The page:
The latest by the winner of the Bollingen Prize, Frost Medal, and Griffin Award plays with form, found texts, sound, and typography in order to draw connections among artists, disciplines, and modes of thought.
One of the many wonders of Concordance, Susan Howe’s latest collection, is the pitch to which Howe has brought her own marriage of words and shapes, even as she continues to demonstrate her sense of the complex interconnections of memory, history, and culture, and her mastery of the traditionally lyrical ... Like such barely legible gravestones, the text-shapes of Concordance— however effaced, fragmentary, or overwritten—entreat us as the traces of some just-out-of-reach archive. The shapes Howe places on the page are graceful, at times even monumental (one sees pillars, altars, columns); as semi-legible textual traces, they are achingly evocative. They are less poems in a traditional sense than shapely archaeological artifacts, eloquent in their suspension between dumbness and almost-communication ... the lines of 'Space Permitting' reach a fine lyrical pitch. But that 'lyrical' voice, perhaps the most reader-friendly of Howe’s idioms, is continuous in its concerns with the dense and allusive prose of 'Since' and even the hard, semi-legible 'word-paintings' of Concordance. All seek to revivify the voices of the dead, to lovingly follow their verbal traces and, like Theseus with Ariadne’s thread, to ravel out their moments of 'concordance.'
... an appealingly jagged sequence of collage poems ... To invite us into this complex space, Howe populates the pages of her new book with sliced texts and textures ... Concordance requires readers to channel their inner bookworm or hungry archivist, the tender scholar for whom typefaces, fonts, ink stains and marginalia create an ardent flutter. Utility is beside the point ... Delighting in new paths around words, exploring their visual, acoustic, sonic possibilities, she revels in 'affinities and relations,' in 'signals and transmissions' ... tantalizing ... Howe writes against a world that disappears too far away online, in which we lose the bodily perception of space, the tenderness of touch. In this era of social distancing, I felt the prick of these poems[.]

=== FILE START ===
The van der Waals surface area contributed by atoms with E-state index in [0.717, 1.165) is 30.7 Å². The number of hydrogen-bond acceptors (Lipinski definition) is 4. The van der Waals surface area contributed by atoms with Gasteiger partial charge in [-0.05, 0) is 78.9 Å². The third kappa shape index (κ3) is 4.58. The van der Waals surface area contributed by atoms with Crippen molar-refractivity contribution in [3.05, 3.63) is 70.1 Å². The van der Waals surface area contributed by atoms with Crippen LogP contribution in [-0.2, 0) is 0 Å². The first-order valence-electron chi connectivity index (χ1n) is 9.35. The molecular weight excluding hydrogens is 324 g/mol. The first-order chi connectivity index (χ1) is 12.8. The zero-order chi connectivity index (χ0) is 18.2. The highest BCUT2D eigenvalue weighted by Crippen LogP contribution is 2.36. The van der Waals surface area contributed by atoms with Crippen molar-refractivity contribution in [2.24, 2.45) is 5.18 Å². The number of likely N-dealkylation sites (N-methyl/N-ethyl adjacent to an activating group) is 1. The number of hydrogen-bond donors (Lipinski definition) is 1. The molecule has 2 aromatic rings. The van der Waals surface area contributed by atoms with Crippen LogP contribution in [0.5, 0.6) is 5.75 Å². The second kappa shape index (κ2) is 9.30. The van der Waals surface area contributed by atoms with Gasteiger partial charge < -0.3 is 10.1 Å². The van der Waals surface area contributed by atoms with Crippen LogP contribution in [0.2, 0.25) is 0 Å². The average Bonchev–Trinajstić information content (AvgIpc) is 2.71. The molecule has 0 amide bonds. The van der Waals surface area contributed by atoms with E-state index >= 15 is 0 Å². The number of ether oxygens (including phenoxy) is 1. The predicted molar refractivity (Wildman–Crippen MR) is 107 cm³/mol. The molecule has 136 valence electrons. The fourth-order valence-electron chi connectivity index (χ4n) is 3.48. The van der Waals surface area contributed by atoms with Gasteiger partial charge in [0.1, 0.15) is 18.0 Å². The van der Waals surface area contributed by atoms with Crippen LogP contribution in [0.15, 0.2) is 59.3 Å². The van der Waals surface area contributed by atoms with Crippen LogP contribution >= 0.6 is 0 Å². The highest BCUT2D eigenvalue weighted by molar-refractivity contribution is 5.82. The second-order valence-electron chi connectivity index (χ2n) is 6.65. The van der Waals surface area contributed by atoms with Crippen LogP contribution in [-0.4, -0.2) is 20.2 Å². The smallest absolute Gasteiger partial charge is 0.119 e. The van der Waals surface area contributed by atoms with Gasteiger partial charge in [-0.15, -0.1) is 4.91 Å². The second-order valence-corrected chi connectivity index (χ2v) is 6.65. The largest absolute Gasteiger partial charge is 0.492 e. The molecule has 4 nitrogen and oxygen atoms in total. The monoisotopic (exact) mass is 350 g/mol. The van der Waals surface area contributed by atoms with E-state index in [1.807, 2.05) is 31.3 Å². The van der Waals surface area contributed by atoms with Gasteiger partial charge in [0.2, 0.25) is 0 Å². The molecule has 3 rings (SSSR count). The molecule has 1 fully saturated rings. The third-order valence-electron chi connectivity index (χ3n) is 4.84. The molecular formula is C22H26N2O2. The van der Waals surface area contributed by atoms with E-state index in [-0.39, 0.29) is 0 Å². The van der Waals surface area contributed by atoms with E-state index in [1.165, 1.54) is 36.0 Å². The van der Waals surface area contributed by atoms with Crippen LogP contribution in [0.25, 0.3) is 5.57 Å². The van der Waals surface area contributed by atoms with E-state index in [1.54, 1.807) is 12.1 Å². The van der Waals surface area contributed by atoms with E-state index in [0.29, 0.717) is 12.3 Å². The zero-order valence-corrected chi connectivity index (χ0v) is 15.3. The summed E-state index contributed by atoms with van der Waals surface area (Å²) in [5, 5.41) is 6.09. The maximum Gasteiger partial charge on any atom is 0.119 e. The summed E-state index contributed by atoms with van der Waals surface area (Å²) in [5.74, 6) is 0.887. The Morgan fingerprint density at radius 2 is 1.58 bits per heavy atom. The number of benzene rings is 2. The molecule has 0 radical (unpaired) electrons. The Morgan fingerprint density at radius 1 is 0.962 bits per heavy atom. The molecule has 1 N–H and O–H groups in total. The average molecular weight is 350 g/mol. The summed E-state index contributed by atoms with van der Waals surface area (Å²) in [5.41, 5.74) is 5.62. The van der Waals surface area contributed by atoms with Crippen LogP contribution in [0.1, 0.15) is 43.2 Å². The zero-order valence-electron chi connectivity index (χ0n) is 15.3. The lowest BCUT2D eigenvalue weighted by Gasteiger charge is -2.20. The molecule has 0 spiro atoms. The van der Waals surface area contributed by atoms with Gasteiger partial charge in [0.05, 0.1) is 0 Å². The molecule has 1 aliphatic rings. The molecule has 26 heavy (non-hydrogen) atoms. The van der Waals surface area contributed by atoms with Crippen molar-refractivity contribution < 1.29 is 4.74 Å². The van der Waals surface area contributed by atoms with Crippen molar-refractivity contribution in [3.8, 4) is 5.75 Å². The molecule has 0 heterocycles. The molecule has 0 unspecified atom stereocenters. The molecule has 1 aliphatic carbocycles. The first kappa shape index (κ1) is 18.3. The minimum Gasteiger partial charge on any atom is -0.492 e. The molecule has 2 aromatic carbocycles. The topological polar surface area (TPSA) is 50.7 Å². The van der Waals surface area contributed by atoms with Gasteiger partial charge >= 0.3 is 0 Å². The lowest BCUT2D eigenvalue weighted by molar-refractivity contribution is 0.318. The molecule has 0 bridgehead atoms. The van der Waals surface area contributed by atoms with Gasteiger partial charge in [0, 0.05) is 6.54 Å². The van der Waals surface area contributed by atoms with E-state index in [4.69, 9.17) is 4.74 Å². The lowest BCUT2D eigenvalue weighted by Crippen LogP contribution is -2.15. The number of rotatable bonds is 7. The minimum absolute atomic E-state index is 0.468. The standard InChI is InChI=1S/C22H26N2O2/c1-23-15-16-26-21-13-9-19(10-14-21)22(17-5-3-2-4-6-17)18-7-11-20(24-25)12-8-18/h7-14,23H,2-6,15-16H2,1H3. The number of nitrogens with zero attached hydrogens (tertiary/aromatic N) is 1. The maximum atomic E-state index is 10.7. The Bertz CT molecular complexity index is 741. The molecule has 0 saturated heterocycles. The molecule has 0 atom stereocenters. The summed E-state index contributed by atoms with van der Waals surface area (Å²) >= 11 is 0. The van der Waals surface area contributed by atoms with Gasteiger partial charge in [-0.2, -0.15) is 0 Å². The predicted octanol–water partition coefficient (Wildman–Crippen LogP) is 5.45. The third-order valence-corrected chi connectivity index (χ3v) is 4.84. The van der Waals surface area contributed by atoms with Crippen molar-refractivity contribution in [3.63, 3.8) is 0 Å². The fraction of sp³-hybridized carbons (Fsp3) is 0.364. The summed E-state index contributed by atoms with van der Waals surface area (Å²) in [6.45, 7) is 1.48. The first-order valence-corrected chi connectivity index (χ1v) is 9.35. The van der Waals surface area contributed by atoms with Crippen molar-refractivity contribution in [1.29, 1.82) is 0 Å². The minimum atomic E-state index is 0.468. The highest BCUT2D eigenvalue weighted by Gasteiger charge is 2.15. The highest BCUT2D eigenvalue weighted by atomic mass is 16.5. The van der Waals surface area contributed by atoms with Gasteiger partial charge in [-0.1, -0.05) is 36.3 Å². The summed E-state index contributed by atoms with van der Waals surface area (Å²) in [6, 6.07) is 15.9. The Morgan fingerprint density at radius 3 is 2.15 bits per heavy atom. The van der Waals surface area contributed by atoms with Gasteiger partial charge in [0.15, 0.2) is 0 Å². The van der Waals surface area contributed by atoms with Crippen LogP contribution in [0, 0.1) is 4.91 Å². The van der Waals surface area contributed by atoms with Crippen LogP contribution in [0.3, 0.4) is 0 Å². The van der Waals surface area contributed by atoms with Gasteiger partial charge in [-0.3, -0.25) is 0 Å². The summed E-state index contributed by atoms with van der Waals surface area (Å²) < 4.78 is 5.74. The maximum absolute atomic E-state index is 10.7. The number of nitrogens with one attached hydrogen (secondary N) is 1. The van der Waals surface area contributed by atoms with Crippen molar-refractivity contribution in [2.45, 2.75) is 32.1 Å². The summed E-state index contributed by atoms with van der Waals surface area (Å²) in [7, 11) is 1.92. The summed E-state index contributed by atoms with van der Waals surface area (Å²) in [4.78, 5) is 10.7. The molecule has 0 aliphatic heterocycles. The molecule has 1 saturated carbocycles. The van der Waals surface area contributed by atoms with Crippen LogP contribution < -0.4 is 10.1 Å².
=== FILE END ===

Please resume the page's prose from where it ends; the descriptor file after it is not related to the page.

Howe...frames poetry as a space for dialogue between traditions, literary forms, and artistic mediums in her meditative 11th work. Presented as collages, which cull text from the correspondence and personal papers of Henry David Thoreau, Ralph Waldo Emerson, and Margaret Fuller, Howe’s poems skillfully demonstrate the range and possibilities of collage. Indeed, the gorgeous hybrids range from experiments in syntax to art pieces and visual poems that suggest the material nature of the archive, embodying the idea of literary inheritance ... Full of thought-provoking juxtaposition, Howe’s latest is beautifully executed and astonishing.